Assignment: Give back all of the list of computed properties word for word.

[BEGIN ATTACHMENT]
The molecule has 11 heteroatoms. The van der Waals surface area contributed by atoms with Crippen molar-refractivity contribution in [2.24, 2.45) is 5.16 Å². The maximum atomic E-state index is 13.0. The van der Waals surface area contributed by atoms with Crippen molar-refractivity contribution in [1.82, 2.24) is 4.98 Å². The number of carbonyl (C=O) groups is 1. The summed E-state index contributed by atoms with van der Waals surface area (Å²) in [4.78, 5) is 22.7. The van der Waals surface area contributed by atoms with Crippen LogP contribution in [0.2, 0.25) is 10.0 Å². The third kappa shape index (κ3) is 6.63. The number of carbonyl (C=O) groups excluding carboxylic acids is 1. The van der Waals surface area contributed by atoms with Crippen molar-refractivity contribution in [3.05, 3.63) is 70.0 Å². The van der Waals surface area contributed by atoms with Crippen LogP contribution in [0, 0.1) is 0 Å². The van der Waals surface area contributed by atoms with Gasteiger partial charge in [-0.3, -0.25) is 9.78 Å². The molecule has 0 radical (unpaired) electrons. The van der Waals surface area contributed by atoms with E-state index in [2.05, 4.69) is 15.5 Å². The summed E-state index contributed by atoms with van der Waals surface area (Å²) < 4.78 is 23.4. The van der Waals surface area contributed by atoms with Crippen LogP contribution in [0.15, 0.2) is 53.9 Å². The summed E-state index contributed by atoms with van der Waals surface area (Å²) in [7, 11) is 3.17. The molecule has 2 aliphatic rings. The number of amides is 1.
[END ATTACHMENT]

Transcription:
The molecule has 11 heteroatoms. The van der Waals surface area contributed by atoms with Crippen molar-refractivity contribution in [2.24, 2.45) is 5.16 Å². The maximum atomic E-state index is 13.0. The van der Waals surface area contributed by atoms with Crippen molar-refractivity contribution in [1.82, 2.24) is 4.98 Å². The number of carbonyl (C=O) groups is 1. The summed E-state index contributed by atoms with van der Waals surface area (Å²) in [4.78, 5) is 22.7. The van der Waals surface area contributed by atoms with Crippen LogP contribution in [0.2, 0.25) is 10.0 Å². The third kappa shape index (κ3) is 6.63. The number of carbonyl (C=O) groups excluding carboxylic acids is 1. The van der Waals surface area contributed by atoms with Crippen molar-refractivity contribution in [3.05, 3.63) is 70.0 Å². The van der Waals surface area contributed by atoms with Crippen LogP contribution in [0, 0.1) is 0 Å². The van der Waals surface area contributed by atoms with Gasteiger partial charge in [-0.3, -0.25) is 9.78 Å². The molecule has 0 radical (unpaired) electrons. The van der Waals surface area contributed by atoms with E-state index in [2.05, 4.69) is 15.5 Å². The summed E-state index contributed by atoms with van der Waals surface area (Å²) < 4.78 is 23.4. The van der Waals surface area contributed by atoms with Crippen LogP contribution in [0.15, 0.2) is 53.9 Å². The summed E-state index contributed by atoms with van der Waals surface area (Å²) in [7, 11) is 3.17. The molecule has 2 aliphatic rings. The number of amides is 1.